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Malaysia, Singapore agree to find amicable solution to water supply issue - Mahathir

Last update: 09/04/2019
PUTRAJAYA, April 9 (Bernama) -- Malaysia and Singapore have agreed to find an amicable solution to the issue over the supply of water between the two countries, Prime Minister Tun Dr Mahathir Mohamad said today.

The effort will include the possibility of dispute resolution through arbitration on a mutually agreed basis, he told a packed joint press conference with Singapore Prime Minister Lee Hsien Loong after the 9th Malaysia-Singapore Leaders’ Retreat here.

The water agreement between the two countries was among the issues discussed by Dr Mahathir and Lee in their talks.

The 1962 Johore River Water Agreement, which expires in 2061, requires Malaysia to supply Singapore with 250 million gallons of raw water per day at three sen per 1,000 gallons. Malaysia purchases a portion of the treated water at 50 sen per 1,000 gallons.

Malaysia regards the resolving of the longstanding issue of the water price review as a priority.

“We were engaged in active negotiations on the review in the late 90s and early 2000s," Dr Mahathir said.

The issue of the water agreement cropped up in the middle of last year after Dr Mahathir pointed out that the price of raw water supplied to Singapore “did not make sense” and said he planned to negotiate a review of the terms.

Lee, meanwhile, said it was in the interest of the two countries to work together to ensure sustainable water supply for both sides, which would reduce the potential for further conflict in the future.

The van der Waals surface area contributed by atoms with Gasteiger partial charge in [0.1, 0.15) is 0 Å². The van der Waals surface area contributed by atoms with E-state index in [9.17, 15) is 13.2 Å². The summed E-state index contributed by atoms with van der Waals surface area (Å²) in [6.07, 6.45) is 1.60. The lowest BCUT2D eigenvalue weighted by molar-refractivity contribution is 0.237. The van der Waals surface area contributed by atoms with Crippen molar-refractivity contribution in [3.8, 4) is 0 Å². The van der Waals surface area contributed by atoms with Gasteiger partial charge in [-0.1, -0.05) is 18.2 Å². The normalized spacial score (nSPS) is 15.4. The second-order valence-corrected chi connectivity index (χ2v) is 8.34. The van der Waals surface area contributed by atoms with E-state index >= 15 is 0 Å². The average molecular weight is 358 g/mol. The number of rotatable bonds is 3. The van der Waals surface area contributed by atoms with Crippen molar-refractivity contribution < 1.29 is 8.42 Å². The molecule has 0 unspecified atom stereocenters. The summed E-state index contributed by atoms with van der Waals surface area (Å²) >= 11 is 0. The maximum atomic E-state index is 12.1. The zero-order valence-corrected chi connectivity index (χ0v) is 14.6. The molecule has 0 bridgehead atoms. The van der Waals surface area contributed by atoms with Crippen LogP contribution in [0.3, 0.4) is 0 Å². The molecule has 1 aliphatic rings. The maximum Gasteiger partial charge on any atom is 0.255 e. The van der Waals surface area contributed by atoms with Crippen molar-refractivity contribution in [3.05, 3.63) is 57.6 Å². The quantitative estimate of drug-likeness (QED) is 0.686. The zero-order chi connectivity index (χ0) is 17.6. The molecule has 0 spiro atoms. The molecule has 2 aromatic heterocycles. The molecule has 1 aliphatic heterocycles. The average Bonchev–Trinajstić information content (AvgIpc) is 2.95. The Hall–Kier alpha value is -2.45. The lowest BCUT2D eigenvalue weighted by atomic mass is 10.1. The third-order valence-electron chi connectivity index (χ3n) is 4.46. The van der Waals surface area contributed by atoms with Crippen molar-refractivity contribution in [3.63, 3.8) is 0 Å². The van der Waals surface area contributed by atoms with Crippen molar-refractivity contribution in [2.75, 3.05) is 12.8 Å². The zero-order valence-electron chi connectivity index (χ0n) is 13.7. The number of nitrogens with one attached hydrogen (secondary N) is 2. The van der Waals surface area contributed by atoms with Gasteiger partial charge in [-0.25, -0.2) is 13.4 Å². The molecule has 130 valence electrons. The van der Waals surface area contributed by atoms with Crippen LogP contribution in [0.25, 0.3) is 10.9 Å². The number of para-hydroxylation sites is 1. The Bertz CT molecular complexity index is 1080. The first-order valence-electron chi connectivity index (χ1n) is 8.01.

He, however, raised Singapore's concerns about the recent water pollution in the Johor River and the long-term water yield.

He said that just last week, the Singapore Public Utilities Board (PUB) waterworks at Kota Tinggi was forced to shut down because of high ammonia level and the source was traced to a palm oil mill in Sedenak, Johor.

He also said that if the Johor River suffers an incident like the one at Sungai Kim Kim recently, it "will be disastrous".

Many people had to be treated at hospitals following the pollution of Sungai Kim Kim in Johor early last month due to the dumping of chemical waste in the waterway.

Lee said that although Singapore's position was that Malaysia has lost its right to review the price under the water agreement, the two leaders agreed that their respective attorney-generals (AGs) will meet in November to understand each other's legal position on the right to review.

On the long-term water yield, Lee said Johor has built water plants on the Johor River upstream of the PUB waterworks at Kota Tinggi, and the combined amount that these plants draw may well exceed the river's sustainable yield.

"We need to study how to meet both the Johor and Singapore water requirements for the remainder of the water agreement. We also agreed that our two AGs should continue their dialogue and understand each other's perspectives and concerns," he said.

Asked whether Singapore views Malaysia's request for a review of the water agreement as reasonable and how much is considered a reasonable price, which drew laughter from the audience, Lee said: "I told Dr Mahathir I can understand his perspective why he sees political necessity to ask for a water price review, but I also explained to Dr Mahathir to see from Singapore's point of view."

Lee said the water agreement is a fundamental finding document for the Singaporean government and it (Singapore government) has to go according to it.

"Let's find a way forward which enables us to talk this issue constructively and, hopefully, to be able to make some progress,” he said.

"One of the issues we need to talk about is the security of the water from Johor due to population and yield to make sure Singapore is able to get 250,000 million gallons a day as per the agreement,” he said.

Lee said it is a prejudged question to ask him what the reasonable water price is.


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